Competition and performance are your keys to success.

First, let’s look at some of the skills you need as a fund manger:
Personal qualifications.
· You must be a super, sophisticated salesperson. You are the standard bearer for your firm. Even though you may hire a cadre of fund- raisers, ultimately the investor will want to meet you and “size you up” so to speak. If you are just starting out, the inevitable question from an investor is: “Why should I invest $3 million in your company when I can invest it in one of the top ten funds?’ Here you must rely on your past experiences. Most often fund managers have managed portfolios or were traders with a successful track record.

 

The Art of the Deal.
· Now you’ve raise the capital you need. The next step, and this is the nutcracker, what do you invest in? That one decision will make or break you. You may hire a small band of analysts who search and find the best deals. Ultimately, the final decision rests on you. If you lose money you will be sacrificed on the altar of failure. If you make money you will be judged by how you rate compared to your peers. But that’s just the beginning. If you stop now you are finished. You’ve got to start the whole process all over again and set up a new and different fund.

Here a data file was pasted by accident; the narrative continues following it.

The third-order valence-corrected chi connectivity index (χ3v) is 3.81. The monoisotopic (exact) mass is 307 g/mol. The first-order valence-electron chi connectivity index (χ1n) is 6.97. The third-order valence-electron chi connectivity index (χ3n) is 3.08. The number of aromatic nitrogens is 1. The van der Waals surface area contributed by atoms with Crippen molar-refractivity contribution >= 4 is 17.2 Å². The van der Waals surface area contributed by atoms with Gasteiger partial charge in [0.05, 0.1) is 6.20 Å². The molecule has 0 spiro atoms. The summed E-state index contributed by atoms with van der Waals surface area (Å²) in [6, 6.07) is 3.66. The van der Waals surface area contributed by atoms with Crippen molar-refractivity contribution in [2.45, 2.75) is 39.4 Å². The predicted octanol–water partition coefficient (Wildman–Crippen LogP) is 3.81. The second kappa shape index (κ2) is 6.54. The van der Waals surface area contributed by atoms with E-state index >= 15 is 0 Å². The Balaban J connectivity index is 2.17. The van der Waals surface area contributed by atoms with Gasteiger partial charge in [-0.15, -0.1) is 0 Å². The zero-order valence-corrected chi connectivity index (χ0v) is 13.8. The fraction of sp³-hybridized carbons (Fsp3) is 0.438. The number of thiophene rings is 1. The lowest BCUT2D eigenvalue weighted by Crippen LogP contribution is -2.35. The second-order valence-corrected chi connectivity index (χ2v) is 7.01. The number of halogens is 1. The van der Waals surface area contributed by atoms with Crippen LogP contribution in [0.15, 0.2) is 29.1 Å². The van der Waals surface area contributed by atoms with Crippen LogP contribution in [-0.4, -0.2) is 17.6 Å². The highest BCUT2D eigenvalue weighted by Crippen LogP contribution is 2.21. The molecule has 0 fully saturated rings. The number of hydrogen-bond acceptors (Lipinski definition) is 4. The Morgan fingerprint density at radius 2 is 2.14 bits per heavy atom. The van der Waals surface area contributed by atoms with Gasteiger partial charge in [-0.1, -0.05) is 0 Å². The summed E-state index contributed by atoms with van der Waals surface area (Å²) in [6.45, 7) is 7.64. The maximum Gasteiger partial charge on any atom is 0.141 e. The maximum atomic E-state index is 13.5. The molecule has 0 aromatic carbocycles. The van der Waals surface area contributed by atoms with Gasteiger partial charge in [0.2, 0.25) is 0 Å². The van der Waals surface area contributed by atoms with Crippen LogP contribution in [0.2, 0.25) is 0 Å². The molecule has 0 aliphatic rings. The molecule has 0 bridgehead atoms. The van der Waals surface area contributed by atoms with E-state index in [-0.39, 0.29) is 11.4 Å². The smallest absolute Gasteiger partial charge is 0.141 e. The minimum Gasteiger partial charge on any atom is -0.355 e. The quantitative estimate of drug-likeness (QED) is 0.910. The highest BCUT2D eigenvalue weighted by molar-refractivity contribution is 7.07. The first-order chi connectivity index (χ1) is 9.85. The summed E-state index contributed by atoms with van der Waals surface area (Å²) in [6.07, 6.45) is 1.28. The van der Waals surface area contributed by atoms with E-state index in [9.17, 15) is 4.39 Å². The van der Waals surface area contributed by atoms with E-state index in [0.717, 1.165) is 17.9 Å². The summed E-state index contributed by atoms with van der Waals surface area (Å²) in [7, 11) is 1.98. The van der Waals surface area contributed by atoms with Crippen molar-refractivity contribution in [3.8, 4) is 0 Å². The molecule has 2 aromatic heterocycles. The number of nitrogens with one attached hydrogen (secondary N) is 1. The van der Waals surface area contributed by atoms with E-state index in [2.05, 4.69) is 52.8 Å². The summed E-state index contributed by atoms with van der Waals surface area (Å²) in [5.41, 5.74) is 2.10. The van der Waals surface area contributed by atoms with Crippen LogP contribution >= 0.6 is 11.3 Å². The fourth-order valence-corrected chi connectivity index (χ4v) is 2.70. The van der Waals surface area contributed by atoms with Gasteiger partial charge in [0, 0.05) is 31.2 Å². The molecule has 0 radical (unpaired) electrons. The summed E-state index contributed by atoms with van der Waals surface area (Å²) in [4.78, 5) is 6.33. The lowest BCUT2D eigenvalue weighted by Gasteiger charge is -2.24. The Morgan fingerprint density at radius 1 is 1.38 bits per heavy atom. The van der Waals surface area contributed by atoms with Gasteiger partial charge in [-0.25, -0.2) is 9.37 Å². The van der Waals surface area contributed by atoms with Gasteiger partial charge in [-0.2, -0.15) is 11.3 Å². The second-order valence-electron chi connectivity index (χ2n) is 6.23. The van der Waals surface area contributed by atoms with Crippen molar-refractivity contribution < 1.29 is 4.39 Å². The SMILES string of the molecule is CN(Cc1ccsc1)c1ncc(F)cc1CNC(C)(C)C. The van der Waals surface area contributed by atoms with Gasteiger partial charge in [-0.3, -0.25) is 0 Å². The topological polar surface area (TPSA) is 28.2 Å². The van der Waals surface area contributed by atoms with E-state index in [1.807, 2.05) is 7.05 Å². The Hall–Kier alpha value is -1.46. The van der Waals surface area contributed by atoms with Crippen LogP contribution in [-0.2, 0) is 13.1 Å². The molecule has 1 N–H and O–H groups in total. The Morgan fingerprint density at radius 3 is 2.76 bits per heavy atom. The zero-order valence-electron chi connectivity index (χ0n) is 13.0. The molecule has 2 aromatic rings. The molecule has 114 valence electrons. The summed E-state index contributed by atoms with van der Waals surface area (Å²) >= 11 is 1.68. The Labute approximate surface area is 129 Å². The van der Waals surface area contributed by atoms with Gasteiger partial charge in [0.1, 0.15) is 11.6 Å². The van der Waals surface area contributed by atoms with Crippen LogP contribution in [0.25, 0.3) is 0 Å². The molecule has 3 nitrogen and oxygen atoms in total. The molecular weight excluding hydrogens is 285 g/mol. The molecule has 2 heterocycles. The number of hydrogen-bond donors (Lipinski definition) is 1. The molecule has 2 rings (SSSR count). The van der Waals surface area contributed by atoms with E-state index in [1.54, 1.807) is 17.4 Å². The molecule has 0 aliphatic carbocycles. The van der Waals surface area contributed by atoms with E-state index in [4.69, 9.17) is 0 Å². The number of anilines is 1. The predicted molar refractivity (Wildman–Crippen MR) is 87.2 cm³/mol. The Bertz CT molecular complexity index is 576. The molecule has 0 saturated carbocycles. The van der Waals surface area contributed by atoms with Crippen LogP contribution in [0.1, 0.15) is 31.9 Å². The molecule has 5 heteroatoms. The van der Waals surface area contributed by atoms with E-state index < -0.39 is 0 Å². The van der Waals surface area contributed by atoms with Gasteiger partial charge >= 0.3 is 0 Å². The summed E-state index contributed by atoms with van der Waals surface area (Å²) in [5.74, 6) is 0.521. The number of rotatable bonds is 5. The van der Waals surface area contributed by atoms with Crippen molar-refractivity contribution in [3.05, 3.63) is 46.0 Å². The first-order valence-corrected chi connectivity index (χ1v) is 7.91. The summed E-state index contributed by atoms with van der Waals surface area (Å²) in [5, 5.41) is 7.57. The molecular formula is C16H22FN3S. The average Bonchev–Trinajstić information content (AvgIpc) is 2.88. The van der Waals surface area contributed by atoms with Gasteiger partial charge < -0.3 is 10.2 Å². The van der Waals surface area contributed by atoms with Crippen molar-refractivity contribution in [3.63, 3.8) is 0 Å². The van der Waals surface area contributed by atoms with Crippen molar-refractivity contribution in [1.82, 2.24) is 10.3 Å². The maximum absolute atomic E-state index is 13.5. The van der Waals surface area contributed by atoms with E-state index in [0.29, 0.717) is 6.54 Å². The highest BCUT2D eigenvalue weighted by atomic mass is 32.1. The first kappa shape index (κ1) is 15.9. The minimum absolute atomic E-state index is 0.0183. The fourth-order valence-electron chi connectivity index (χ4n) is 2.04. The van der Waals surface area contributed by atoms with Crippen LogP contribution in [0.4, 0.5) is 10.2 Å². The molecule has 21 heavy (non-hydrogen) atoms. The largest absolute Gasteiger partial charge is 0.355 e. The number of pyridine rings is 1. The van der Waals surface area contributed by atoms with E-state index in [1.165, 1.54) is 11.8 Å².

On Site Managers.
· Many deals require specialists who will manage your property or investments. Here again, your savvy in picking the brightest and the best is crucial. Many deals start out winners, but unless they are closely monitored they can fall apart quickly. Remember if you buy a company hoping to improve the balance sheet, the investment must produce results otherwise you will lose your investors. These are unpredictable times and where you had hoped to resell the company in one or two years, it may not be possible to do so. Remember also, that this plan works best in a bull market. If the market turns sour, your company can start losing money and you’ll quickly find yourself out of business.